Facts & Resources
Learn more about nuclear weapons using these resources!
Nuclear Weapons and the Environment
A fact sheet on the environmental impacts of nuclear weapons.
Nuclear Weapons and Human Health
A fact sheet on the human health impacts of nuclear weapons.
Nuclear Weapons and Social Justice
A fact sheet on the impacts of the nuclear weapons production system on our communities.
Nuclear Weapons and the Economy
A fact sheet on the economic impact of nuclear weapons.
US Nuclear Weapons Rebuild and the New Nuclear Arms Race
A fact sheet on the modernization of the US nuclear arsenal.
Trident Submarine Facts and Figures
An informational sheet on the US trident submarines.
Arms Control Association Fact Sheets
The Arms Control Association's fact sheets provide a basic overview of key agreements and issues involving nuclear weapons.
How much do you pay for nuclear weapons?
Each April, Dr. Bob Dodge, President of PSR-Los Angeles calculates the cost of nuclear weapons programs to our communities. Use the calculator to find out what you spent on nuclear weapons programs in 2017.
How would you spend $1 trillion?
This visualization tool created by the Future of Life Institute puts the amount the US is spending on upgrading the nuclear arsenal in perspective.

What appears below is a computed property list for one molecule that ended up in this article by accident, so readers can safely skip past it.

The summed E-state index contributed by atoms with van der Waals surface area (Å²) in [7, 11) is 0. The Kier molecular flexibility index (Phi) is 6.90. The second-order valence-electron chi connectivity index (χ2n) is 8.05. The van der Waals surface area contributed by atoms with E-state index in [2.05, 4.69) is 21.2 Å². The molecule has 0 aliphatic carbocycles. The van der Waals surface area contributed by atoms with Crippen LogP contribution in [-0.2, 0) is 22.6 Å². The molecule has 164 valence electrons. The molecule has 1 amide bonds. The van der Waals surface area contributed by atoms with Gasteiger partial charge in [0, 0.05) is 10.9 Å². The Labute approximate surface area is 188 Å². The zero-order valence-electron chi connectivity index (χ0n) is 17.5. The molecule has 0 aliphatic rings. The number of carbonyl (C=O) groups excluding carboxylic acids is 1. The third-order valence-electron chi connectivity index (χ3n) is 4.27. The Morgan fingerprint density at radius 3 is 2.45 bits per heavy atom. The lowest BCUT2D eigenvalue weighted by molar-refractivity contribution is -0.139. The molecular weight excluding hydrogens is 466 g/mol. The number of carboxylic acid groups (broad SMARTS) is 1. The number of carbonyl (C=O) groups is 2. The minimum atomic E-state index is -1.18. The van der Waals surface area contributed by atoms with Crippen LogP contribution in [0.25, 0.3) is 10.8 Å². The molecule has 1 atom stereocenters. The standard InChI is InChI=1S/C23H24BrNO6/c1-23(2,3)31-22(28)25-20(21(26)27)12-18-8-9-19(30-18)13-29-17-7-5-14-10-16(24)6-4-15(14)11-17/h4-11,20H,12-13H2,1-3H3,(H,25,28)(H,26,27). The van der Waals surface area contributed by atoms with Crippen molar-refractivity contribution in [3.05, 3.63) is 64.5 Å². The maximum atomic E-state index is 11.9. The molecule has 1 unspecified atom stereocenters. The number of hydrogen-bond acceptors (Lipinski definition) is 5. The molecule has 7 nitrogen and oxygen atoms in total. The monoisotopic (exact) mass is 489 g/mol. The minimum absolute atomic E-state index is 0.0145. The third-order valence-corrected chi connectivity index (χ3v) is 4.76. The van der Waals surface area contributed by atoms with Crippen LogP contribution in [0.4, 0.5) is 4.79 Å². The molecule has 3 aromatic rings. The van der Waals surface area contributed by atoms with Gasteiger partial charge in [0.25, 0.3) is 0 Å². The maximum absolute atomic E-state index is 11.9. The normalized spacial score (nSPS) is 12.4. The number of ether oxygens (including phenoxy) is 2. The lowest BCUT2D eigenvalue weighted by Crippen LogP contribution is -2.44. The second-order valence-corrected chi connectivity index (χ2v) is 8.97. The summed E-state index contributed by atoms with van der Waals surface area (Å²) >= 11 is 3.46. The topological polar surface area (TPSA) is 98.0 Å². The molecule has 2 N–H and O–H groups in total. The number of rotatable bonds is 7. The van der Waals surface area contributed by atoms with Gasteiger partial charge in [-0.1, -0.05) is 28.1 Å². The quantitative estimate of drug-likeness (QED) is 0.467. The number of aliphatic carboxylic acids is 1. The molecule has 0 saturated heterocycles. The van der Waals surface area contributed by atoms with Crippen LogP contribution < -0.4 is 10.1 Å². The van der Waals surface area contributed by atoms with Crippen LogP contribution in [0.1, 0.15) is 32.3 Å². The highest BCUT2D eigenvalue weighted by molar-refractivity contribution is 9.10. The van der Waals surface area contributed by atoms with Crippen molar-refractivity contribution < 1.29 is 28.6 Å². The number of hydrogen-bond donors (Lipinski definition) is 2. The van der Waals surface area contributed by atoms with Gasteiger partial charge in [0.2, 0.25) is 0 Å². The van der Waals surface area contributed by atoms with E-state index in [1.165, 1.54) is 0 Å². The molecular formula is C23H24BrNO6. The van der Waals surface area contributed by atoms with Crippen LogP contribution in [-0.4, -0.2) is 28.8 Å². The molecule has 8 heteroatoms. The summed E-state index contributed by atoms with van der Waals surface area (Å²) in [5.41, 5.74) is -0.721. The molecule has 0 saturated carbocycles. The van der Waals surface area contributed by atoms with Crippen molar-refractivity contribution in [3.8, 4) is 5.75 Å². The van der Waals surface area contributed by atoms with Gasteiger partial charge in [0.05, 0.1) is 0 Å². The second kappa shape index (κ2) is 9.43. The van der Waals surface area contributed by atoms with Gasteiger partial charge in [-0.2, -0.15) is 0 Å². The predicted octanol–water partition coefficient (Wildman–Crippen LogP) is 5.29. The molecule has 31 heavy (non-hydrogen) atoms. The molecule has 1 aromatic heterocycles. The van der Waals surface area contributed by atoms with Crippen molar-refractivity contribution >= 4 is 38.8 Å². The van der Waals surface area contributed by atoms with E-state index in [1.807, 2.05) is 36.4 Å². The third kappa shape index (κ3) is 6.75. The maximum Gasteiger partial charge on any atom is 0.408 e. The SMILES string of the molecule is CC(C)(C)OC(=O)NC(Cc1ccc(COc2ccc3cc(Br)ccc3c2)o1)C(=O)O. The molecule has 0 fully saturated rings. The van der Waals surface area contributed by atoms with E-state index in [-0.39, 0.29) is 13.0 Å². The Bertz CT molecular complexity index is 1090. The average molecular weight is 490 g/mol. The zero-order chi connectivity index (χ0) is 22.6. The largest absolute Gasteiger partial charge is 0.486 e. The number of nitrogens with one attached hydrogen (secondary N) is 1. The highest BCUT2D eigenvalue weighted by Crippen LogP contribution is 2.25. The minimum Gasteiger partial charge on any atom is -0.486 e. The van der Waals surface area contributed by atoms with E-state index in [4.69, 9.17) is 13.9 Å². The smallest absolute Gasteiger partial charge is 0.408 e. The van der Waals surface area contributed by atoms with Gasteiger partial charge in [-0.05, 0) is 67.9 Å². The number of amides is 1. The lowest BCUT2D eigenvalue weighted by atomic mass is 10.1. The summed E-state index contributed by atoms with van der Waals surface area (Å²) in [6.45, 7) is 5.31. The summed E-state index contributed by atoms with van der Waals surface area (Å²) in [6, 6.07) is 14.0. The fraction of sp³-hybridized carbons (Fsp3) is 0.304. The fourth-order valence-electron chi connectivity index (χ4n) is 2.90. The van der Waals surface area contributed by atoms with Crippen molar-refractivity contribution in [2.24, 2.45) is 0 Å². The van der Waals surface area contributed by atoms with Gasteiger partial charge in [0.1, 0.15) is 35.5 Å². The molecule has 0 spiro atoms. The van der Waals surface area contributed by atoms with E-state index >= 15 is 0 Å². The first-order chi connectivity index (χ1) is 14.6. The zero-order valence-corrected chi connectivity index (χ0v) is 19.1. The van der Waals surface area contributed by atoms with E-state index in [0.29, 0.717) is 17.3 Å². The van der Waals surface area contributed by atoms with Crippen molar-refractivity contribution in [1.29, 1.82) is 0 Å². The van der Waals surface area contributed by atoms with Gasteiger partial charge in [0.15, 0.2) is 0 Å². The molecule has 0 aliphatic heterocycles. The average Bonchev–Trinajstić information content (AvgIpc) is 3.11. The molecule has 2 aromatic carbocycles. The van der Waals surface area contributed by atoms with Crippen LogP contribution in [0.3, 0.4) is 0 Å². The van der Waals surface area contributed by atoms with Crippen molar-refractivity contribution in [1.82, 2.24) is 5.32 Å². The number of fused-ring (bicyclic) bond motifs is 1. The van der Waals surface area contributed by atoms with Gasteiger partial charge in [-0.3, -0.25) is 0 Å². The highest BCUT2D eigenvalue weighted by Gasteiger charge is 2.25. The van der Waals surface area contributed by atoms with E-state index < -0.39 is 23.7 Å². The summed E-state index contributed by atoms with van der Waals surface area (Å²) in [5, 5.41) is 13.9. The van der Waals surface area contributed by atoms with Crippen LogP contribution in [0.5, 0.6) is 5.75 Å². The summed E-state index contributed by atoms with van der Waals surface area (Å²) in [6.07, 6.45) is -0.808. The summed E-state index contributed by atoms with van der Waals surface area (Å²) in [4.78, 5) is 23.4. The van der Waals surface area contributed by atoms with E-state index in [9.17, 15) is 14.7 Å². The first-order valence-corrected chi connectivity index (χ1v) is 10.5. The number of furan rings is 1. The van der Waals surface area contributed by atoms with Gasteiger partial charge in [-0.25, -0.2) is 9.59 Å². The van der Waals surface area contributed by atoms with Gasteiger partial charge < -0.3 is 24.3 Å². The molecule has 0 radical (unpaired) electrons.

"Joining the Conversation"
Created by Jonathan Deaton
This 5-minute video shows what happens when college students are asked about nuclear weapons. Jonathan's short film won first prize in the Student Category of Physicians for Social Responsibility's Nukebusters Short Film Contest in 2015
Dr. Ira Helfand speaks on nuclear weapons at TEDx Vail
As health professionals, we recognize that any detonation of a nuclear weapon, whether by accident or design, would cause devastation and suffering almost beyond imagine. Our motto is: “Prevention is the only cure.” PSR's Dr. Ira Helfand spoke at TEDx Vail (Jan. 8, 2016) on this threat and what we can do to eliminate it.”
"I wish I didn't know that."
This tool created by the Union of Concerned Scientists highlights real-life stories of close calls, screw ups, and nuclear misses.
The Doomsday Clock
For the last two years, the minute hand of the Doomsday Clock stayed set at three minutes before the hour, the closest it had been to midnight since the early 1980s. Now, it has been moved to two minutes to midnight. When they made this decision, the Science and Security Board warned: “The probability of global catastrophe is very high, and the actions needed to reduce the risks of disaster must be taken very soon.”